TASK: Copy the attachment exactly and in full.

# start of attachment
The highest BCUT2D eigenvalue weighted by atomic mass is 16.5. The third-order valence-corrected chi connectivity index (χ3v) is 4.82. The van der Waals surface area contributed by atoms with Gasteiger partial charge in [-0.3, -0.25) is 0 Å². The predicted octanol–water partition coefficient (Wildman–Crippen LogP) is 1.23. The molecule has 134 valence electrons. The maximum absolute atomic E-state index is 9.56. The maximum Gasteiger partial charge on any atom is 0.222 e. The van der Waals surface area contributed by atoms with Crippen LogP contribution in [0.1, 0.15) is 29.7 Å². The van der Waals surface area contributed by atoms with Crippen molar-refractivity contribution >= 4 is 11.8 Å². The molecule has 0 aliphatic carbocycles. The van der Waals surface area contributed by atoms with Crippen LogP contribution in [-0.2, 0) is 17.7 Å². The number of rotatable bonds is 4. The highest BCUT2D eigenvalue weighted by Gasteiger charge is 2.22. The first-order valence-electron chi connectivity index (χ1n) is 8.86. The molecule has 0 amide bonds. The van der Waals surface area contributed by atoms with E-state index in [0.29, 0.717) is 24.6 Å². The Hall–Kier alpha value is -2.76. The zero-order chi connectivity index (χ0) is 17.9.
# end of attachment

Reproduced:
The highest BCUT2D eigenvalue weighted by atomic mass is 16.5. The third-order valence-corrected chi connectivity index (χ3v) is 4.82. The van der Waals surface area contributed by atoms with Gasteiger partial charge in [-0.3, -0.25) is 0 Å². The predicted octanol–water partition coefficient (Wildman–Crippen LogP) is 1.23. The molecule has 134 valence electrons. The maximum absolute atomic E-state index is 9.56. The maximum Gasteiger partial charge on any atom is 0.222 e. The van der Waals surface area contributed by atoms with Crippen LogP contribution in [0.1, 0.15) is 29.7 Å². The van der Waals surface area contributed by atoms with Crippen molar-refractivity contribution >= 4 is 11.8 Å². The molecule has 0 aliphatic carbocycles. The van der Waals surface area contributed by atoms with Crippen LogP contribution in [-0.2, 0) is 17.7 Å². The number of rotatable bonds is 4. The highest BCUT2D eigenvalue weighted by Gasteiger charge is 2.22. The first-order valence-electron chi connectivity index (χ1n) is 8.86. The molecule has 0 amide bonds. The van der Waals surface area contributed by atoms with E-state index in [0.29, 0.717) is 24.6 Å². The Hall–Kier alpha value is -2.76. The zero-order chi connectivity index (χ0) is 17.9.